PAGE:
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Select the DDoS Dashboard to view a geographical map that shows the location of the affected application.

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Expand the DDoS Events for more detail. Under Metric we can see that Error Rate and Request Rate were triggered. Make a note of the Suspicious Users IP address so it can be blocked.

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How to mitigate attacks

Go back to Manage > Load Balancers. Click the 3 dots under Actions and select Manage Configuration.

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Click Edit Configuration on the top right.

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Scroll down under Security Configuration. Find the DDoS Mitigation Rules and click Configure.

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Click Add item.

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Give it a name ("block-by-ip" in this example).

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Under Mitigation Choice > IP Source, enter the IP prefixes you want to block.

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Note: IP address 1.2.3.4 is only being used as an example. 1.2.3.0/24 notations can be used to block entire subnets.

Click Add item at the bottom.

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Then click Apply.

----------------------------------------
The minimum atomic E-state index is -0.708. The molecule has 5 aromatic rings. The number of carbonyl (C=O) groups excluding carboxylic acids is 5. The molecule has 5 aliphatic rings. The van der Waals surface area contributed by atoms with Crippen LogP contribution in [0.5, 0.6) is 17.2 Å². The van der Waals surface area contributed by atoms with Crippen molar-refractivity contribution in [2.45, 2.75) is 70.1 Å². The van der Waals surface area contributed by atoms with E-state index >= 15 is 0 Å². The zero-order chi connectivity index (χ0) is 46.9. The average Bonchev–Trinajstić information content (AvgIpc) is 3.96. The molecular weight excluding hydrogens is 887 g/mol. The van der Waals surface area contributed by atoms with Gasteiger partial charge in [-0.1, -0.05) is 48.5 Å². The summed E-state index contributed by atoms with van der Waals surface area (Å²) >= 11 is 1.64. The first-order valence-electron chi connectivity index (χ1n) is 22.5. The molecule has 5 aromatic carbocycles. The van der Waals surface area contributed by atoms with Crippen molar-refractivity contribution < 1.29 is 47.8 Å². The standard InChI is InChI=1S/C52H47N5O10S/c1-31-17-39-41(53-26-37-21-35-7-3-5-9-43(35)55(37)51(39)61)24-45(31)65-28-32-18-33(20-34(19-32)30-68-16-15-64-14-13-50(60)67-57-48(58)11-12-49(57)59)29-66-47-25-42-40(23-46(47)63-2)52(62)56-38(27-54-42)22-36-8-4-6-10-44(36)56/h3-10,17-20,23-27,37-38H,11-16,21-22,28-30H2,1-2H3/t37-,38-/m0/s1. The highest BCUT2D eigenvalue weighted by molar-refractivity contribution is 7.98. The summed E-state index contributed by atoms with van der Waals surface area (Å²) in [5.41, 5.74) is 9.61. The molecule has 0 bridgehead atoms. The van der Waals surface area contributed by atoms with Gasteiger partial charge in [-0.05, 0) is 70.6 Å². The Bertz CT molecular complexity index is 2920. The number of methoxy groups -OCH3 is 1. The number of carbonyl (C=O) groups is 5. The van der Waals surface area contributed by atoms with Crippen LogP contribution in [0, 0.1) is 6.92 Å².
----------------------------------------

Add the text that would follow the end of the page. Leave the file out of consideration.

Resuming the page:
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Scroll to the bottom and click Save and Exit.

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The attacking client has been blocked and will no longer trigger DDoS Events.

Summary

In this article, you learned how to enable and configure L7 DDoS Mitigation with the F5 Distributed Cloud. We also went over the monitoring of Security Events and what to do if a DDoS attack is detected. Below are a few references that expand on the power of F5 Distributed Cloud. Some examples include WAAP (Web Application & API Protection). 

Reach out to your WWT account for further information and a possible test drive in the Advanced Technology Center.

References

F5 Distributed Cloud WAAP:

F5 Distributed Cloud WAAP YouTube series

F5 deployment basic articles:

F5 SSLO Deployment Guides

Start your Journey of F5 + WWT  

Labs:

Service Chain Management Process with SSLO

Technologies